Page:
GFS is directed by a single master server which commands numerous chunk servers. The master server uses “HeartBeat” messages to contact the chunk servers regularly. The master is responsible for keeping track of the chunk servers namespaces and mappings along with the locations of the chunk servers. GFS also maintains a checkpointing system to allow recovery from system failures. Record appends are introduced to guarantee atomic writes, which guarantee to be written at least once.

One glaring issue with the GFS lies with clients that cache chunk server locations. Since clients can cache chunk locations, it is possible that a chunk could go endure some sort of failure and a client reads from that chunk without realizing it is erroneous. Another issue with GFS is the design choice of a single master which introduces a single point of failure. Although it is possible to shadow the master, the shadow can fall behind the original thus introducing downtime.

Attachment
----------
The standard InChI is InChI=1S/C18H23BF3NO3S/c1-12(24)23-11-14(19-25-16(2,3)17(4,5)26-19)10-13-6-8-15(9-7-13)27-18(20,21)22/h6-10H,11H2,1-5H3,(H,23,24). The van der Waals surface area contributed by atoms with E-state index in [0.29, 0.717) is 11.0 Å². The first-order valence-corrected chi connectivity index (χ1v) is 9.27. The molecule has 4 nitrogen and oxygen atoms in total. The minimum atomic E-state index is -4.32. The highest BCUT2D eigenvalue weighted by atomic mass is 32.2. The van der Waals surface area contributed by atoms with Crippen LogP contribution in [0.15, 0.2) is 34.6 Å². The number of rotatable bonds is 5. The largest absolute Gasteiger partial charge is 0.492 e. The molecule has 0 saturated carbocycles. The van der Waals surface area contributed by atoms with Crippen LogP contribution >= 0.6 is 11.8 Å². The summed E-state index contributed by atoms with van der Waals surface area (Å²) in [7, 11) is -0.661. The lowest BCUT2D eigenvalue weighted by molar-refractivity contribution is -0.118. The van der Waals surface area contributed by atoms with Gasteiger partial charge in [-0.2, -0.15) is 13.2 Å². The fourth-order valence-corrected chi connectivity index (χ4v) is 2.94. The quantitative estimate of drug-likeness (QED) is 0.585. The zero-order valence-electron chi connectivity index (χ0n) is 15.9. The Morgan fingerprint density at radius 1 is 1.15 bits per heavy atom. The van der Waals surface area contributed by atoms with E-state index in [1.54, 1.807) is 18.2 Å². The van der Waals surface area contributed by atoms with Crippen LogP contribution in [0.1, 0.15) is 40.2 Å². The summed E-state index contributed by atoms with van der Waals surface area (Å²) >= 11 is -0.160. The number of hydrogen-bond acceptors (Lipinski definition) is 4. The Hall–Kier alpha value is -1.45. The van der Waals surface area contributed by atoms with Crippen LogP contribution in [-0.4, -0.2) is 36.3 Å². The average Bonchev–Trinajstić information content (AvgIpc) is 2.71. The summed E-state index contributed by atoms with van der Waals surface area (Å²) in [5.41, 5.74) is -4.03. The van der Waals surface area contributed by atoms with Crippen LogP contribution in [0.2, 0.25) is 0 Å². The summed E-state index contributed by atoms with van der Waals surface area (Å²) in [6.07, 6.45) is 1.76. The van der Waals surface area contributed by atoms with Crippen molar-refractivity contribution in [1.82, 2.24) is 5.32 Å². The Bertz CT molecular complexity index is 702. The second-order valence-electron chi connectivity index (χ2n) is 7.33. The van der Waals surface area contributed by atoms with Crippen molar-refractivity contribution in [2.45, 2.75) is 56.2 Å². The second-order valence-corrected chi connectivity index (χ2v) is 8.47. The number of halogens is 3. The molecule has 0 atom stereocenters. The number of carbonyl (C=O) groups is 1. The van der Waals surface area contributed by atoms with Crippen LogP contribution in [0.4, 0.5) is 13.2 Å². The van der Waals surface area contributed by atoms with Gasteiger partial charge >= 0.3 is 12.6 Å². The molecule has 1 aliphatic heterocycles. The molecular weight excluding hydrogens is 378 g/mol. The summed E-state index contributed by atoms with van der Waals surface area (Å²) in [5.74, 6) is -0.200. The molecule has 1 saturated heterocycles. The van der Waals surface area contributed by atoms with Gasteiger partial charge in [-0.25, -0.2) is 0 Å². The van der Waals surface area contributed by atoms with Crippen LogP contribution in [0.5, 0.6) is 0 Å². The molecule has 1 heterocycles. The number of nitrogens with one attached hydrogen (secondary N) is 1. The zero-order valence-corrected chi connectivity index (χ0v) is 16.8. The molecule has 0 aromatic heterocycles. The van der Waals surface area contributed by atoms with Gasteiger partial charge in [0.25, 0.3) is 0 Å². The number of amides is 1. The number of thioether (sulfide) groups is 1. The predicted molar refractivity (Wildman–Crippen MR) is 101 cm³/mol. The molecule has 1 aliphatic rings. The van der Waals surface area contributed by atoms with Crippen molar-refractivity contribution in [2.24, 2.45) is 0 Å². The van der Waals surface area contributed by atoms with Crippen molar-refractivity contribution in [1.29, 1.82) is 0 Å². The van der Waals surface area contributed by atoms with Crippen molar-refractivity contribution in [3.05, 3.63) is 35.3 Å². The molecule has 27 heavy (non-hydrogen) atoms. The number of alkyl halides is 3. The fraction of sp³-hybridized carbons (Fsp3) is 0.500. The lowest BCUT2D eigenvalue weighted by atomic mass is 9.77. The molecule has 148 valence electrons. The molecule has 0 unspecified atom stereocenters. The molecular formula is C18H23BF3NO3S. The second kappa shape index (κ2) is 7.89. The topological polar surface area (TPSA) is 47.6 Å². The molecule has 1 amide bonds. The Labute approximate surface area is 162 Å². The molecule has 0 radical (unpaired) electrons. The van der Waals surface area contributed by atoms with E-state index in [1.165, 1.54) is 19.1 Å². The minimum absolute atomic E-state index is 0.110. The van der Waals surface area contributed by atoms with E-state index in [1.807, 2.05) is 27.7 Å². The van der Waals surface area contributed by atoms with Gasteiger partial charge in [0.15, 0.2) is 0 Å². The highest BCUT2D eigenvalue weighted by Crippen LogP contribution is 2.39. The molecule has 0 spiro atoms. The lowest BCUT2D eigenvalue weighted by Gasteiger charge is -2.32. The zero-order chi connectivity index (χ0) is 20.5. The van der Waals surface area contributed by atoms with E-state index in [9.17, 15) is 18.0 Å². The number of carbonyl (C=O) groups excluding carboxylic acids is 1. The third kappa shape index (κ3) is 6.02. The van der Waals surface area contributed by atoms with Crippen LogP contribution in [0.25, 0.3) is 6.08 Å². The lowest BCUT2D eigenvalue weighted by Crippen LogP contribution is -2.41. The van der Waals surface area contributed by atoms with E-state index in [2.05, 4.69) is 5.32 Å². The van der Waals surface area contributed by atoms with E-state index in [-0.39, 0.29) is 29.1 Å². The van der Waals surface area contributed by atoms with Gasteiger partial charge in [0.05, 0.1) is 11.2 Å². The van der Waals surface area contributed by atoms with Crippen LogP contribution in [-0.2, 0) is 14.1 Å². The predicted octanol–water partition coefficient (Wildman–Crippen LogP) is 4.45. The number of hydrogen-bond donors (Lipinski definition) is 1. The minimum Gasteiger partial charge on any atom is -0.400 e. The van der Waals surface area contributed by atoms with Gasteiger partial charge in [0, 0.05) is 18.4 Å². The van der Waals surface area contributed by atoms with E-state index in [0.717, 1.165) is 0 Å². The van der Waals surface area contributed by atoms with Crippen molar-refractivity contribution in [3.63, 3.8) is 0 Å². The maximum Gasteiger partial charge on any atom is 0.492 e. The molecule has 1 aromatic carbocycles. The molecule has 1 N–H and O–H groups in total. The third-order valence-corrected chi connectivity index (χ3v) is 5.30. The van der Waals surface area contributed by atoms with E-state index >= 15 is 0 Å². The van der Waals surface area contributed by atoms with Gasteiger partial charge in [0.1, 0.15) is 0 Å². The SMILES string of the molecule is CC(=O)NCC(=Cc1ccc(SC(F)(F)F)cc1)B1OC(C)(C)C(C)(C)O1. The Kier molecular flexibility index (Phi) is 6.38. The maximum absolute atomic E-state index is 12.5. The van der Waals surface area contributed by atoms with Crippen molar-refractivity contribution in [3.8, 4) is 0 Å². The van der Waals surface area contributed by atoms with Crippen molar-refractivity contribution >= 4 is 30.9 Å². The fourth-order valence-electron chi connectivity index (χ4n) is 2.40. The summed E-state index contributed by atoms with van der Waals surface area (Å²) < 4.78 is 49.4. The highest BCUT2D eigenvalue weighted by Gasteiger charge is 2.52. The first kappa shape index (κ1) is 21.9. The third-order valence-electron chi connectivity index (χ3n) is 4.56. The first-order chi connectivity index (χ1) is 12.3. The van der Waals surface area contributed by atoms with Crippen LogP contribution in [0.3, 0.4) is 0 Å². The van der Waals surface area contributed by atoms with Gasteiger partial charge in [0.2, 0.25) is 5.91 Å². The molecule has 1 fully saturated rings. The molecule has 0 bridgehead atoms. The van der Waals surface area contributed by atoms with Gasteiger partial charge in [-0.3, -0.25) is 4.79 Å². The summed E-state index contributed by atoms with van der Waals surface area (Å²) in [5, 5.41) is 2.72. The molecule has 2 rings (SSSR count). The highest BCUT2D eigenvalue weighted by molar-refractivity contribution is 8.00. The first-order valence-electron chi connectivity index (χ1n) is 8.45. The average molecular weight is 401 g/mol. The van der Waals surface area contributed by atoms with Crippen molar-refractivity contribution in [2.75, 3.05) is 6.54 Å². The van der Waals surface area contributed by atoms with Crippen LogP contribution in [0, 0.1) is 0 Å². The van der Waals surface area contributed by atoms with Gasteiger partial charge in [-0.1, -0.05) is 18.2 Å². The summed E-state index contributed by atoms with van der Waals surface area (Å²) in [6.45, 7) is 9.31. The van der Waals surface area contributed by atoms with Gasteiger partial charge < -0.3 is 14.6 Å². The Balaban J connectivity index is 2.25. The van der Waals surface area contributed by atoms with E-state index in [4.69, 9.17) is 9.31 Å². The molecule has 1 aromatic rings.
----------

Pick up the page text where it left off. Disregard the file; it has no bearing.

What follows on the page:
This paper details the ins and outs of the Google File System which is a distributed file system designed for handling large volumes of data on commodity servers. Traditional filesystems cannot handle large datasets nor can they coordinate distribution of data, thus there is a need for such a filesystem that can orchestrate data distribution in an efficient and reliable manner.

GFS is directed by a single master server which commands numerous chunk servers. The master server uses “HeartBeat” messages to contact the chunk servers regularly. The master is responsible for keeping track of the chunk servers namespaces and mappings along with the locations of the chunk servers. GFS also maintains a checkpointing system to allow recovery from system failures. Record appends are introduced to guarantee atomic writes, which guarantee to be written at least once.

One glaring issue with the GFS lies with clients that cache chunk server locations. Since clients can cache chunk locations, it is possible that a chunk could go endure some sort of failure and a client reads from that chunk without realizing it is erroneous. Another issue with GFS is the design choice of a single master which introduces a single point of failure. Although it is possible to shadow the master, the shadow can fall behind the original thus introducing downtime.